In recognition of the council’s commitment, in 2016 we were awarded Go Ultra Low company status from the government and successfully bid for £6.1 million funding from the Office for Low Emission Vehicles to support the uptake of more environmentally-friendly transport. While we continue to practise what we preach, our next steps are to engage businesses and the wider public with lower emission vehicles - our role is to ensure the infrastructure and information is there to make ULEVs a viable option.
As the owner of an electric car myself I’ve seen firsthand the benefits and cost savings they can bring, but I’m also well aware that a lack of chargepoint infrastructure is one of the main barriers to greater ownership of electric vehicles. With this in mind, our largest investment is the development of a network of around 230 charging points in Nottingham, Nottinghamshire and Derbyshire to cater for the growing number of electric vehicles we expect to see on our roads, and to encourage others to make the change.
We launched our Taxi Strategy earlier this year to modernise the taxi fleet and improve the offer for customers, not just around comfort and safety, but also around the environmental impact of taxi emissions. We aim to have the newest and most economical fleet of hackneys in the country by 2020 and, with £702,000 funding from the Office of Low Emission Vehicles, we’re installing 32 connection points from early next year to help remove obstacles for taxi drivers to convert their vehicles to low emission.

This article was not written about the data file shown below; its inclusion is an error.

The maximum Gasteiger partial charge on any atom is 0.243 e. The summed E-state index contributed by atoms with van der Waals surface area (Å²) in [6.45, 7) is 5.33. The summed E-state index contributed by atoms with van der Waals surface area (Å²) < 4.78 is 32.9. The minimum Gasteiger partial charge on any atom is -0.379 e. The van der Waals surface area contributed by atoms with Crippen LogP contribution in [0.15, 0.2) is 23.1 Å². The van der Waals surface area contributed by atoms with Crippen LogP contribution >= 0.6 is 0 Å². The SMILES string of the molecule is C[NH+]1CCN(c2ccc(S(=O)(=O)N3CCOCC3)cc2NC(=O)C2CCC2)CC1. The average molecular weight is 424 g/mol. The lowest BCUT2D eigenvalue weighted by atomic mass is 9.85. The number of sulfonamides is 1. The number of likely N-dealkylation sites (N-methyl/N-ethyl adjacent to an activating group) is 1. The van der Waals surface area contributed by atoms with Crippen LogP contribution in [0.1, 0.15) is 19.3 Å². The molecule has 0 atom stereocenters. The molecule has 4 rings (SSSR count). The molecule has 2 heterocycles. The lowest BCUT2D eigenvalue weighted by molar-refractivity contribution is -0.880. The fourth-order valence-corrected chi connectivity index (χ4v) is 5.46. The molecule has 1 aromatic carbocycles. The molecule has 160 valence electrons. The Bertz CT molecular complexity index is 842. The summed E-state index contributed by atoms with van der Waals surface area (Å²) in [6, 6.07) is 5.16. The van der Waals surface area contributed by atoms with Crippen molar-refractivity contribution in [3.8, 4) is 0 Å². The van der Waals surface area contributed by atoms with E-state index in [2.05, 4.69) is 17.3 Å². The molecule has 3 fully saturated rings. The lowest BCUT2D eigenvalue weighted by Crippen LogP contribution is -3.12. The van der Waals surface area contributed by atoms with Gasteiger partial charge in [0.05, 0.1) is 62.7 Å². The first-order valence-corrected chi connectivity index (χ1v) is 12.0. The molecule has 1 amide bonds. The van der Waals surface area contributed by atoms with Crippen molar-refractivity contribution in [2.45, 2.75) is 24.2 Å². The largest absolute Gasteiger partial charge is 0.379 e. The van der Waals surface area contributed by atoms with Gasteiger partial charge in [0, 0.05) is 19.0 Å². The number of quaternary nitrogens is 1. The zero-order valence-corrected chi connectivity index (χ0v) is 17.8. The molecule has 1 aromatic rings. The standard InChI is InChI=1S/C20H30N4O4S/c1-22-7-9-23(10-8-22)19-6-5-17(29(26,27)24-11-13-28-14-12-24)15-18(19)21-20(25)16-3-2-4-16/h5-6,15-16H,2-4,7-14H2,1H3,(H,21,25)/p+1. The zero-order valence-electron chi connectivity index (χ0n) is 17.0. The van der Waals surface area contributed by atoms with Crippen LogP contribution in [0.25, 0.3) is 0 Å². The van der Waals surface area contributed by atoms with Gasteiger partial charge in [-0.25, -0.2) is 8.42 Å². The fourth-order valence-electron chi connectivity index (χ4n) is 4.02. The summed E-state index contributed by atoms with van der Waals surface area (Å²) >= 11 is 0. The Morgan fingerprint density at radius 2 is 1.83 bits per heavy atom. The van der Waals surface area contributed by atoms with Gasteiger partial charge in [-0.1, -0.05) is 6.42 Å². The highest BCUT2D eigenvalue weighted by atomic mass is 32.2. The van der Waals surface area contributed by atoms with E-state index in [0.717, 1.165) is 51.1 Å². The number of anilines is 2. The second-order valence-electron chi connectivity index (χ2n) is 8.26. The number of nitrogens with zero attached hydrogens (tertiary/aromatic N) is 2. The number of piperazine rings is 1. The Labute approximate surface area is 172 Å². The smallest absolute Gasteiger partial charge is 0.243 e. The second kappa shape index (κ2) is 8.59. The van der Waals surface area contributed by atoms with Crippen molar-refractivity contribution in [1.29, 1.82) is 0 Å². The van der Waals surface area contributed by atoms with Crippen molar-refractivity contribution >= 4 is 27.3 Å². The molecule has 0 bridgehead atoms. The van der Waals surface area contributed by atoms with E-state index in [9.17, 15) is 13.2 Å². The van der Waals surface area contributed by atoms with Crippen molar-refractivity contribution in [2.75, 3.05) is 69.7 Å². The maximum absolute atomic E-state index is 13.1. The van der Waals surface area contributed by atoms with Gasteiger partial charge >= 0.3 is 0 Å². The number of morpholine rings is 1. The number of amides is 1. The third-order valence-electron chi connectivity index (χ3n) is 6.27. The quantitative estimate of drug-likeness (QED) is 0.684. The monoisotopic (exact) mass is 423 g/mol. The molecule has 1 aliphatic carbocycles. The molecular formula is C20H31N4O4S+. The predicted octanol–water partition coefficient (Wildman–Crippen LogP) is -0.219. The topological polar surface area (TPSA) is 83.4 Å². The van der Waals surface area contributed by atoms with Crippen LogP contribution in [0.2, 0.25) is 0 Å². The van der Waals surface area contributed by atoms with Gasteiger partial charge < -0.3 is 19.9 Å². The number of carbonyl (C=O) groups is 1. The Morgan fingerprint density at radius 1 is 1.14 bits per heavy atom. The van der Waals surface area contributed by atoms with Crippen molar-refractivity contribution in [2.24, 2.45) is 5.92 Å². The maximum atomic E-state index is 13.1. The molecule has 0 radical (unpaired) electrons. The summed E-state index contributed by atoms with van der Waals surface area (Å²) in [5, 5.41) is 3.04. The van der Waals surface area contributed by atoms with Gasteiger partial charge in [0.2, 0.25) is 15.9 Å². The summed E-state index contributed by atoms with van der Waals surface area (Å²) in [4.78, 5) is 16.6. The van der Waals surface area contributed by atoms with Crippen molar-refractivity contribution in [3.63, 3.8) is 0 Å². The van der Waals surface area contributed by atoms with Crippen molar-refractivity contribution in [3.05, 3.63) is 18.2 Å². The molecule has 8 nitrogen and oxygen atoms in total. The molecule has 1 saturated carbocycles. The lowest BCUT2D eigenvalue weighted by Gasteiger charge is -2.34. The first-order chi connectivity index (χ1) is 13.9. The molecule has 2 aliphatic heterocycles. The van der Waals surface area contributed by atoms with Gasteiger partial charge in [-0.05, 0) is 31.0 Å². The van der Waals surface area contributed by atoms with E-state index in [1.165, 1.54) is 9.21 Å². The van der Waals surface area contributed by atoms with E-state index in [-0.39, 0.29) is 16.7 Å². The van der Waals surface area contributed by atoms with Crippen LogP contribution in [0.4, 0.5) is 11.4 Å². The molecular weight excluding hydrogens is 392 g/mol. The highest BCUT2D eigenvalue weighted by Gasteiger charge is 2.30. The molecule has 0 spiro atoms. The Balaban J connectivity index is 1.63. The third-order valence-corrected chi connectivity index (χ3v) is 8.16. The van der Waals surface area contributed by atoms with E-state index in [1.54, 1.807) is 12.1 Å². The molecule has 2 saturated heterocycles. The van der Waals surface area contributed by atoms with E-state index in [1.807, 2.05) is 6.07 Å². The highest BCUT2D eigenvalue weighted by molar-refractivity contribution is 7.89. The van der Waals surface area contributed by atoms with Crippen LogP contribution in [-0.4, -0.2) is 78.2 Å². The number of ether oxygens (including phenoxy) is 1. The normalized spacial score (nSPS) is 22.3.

A new policy means that all taxis licensed in Nottingham must be either Euro 6 or ULEV by 2020, and a new government Plug-In Taxi Grant will allow vehicle dealers to claim a grant, making the vehicles cheaper for drivers. We’re also looking at bidding for money to buy electric taxis, which we can then lease to taxi drivers.
More appealing and more affordable
In Nottingham, it’s predicted there will be around 8,000 electric cars by 2020, and that number is only going to increase as government progresses its plan to ban the sale of new petrol and diesel cars by 2040.
We’re working with Nottinghamshire County Council and Derby City Council to support businesses and the wider public so that ULEVs are a realistic choice for them. Some of our work is around myth busting – addressing the misconceptions that exist around electric vehicles. We already have a great network of enthusiasts in the city – known as our ‘ULEV Champions’ – and employers on board who are helping to spread the word.
A common criticism of promoting low emission vehicles is that not everyone can afford an ULEV, and this is true. However, only be encouraging those who can to make the switch to a more environmentally-friendly car can we gradually open up a second hand market, making ULEVs more affordable over time.
That being said, everyone shares in the benefits of ULEVs. Those who don’t need a car, or can’t afford to invest in an ULEV, can enjoy cleaner air as a result of less polluting cars on our roads. In Nottingham, we have two key areas that are recorded as exceeding the air quality threshold, both of which are near trunk roads. If we can reduce pollution from transport emissions in those areas, communities living near those roads will really benefit.